Israeli minister says Belgium should ban Aalst Carnival for ‘vitriolic’ antisemitism
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    Israeli minister says Belgium should ban Aalst Carnival for ‘vitriolic’ antisemitism

    "Aalst will always remain as the capital of mockery and satire," said the mayor. © Belga

    Belgium should be ashamed of the “vitriolic antisemitic” floats put on display at Aalst Carnival and ban the controversial festivity, Israel’s foreign minister said Thursday.

    “Belgium as a Western Democracy should be ashamed to allow such a vitriolic antisemitic display,” Israel Katz said in a statement posted in English to his Twitter account.

    “I call upon the authorities there to condemn and ban this hateful parade in Aalst,” Katz added.

    The Israeli minister is the latest critic of the Flemish city’s parade, which has been repeatedly criticised and accused of antisemitism for its use of floats portraying Orthodox Jews in a stereotypical way.

    In last year’s edition of the three-day carnival, floats depicting Orthodox Jews with crooked noses standing atop stacks and sacks of gold coins, with one of the figures carrying a white rat on its shoulder are paraded through the city’s streets.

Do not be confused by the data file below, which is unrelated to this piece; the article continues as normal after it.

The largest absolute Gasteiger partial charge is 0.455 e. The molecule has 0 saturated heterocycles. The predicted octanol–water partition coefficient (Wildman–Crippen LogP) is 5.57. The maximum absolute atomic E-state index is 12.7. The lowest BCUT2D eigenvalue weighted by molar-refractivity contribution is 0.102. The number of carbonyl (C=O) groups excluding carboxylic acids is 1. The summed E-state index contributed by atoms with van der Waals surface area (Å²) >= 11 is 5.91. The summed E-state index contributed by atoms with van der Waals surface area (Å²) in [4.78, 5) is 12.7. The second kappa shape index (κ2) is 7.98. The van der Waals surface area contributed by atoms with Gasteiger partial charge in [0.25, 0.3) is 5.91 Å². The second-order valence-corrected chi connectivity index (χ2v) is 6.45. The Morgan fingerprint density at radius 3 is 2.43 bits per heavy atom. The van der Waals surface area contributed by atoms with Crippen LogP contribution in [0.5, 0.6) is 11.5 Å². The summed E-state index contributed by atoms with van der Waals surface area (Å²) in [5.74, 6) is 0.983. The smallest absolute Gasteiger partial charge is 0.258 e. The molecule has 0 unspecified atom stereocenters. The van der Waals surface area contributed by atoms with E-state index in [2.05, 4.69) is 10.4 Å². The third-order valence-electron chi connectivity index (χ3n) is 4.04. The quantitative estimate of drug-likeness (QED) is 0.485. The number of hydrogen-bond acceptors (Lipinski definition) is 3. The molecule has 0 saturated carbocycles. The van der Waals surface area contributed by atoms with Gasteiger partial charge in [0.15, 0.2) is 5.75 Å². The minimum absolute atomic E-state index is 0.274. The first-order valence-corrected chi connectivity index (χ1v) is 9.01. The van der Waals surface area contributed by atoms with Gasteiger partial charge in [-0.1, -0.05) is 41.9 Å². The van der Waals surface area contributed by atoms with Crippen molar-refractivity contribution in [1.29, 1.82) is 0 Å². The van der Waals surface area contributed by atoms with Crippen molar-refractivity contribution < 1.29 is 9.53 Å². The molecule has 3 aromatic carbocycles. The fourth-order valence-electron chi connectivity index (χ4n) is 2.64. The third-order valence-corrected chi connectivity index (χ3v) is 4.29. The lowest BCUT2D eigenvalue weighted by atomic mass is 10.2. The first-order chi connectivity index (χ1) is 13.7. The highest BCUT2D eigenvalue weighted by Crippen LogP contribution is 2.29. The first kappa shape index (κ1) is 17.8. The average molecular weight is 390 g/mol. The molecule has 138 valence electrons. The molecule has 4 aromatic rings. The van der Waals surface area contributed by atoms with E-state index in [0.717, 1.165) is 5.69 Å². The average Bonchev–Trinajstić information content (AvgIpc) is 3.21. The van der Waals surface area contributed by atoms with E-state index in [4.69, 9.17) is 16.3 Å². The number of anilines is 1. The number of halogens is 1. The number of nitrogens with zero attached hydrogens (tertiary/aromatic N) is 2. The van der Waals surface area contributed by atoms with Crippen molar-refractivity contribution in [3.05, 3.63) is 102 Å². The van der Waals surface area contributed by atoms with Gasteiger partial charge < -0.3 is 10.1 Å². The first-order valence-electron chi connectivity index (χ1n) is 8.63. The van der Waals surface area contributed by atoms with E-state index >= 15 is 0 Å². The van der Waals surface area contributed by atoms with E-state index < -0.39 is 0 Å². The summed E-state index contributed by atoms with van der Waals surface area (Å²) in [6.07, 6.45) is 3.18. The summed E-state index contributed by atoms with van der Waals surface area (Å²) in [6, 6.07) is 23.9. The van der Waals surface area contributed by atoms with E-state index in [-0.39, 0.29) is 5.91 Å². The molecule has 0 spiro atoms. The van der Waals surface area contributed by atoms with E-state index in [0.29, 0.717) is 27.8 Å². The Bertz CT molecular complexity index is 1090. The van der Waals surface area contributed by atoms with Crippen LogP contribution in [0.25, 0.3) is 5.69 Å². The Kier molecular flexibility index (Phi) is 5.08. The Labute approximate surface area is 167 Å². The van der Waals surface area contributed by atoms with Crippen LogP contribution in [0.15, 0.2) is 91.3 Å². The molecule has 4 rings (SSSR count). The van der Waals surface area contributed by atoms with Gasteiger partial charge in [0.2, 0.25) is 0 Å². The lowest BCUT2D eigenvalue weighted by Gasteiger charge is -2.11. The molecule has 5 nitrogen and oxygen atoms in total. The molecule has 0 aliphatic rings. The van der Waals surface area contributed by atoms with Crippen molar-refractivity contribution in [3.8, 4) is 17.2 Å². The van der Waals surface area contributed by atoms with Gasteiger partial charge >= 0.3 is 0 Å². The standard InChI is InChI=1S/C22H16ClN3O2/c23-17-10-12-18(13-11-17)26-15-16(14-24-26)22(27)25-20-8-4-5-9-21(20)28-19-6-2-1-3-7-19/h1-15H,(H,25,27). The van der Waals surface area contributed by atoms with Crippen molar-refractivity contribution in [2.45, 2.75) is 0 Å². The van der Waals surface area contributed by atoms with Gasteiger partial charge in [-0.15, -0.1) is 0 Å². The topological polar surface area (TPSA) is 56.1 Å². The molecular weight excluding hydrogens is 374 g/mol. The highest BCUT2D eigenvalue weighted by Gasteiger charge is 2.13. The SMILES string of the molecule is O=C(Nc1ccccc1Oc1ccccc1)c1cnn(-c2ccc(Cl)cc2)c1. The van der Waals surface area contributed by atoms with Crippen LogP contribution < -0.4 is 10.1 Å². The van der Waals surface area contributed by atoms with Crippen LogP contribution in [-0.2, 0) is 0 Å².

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    The accusations landed the parade in hot water with UNESCO, who said the parade’s use of the floats was inconsistent with values of “respect and dignity” and signalled intentions to remove it from its intangible cultural heritage list.

    After attempting to defend the floats before UNESCO, Aalst’s mayor refused to remove the floats from the carnival and announced the city would voluntarily give up its UNESCO credentials and defended the city’s right to “mockery and satire.”

    “The inhabitants of Aalst suffered grotesque accusations,” he said, adding: “We are neither antisemitic nor racist, all those who say the contrary are not being honest. Aalst will always remain the capital of mockery and satire.”

    Following news of the city’s self-demotion from the UNESCO list, carnival associations said they would again put the controversial floats on display during the next edition of the event.

    Gabriela Galindo
    The Brussels Times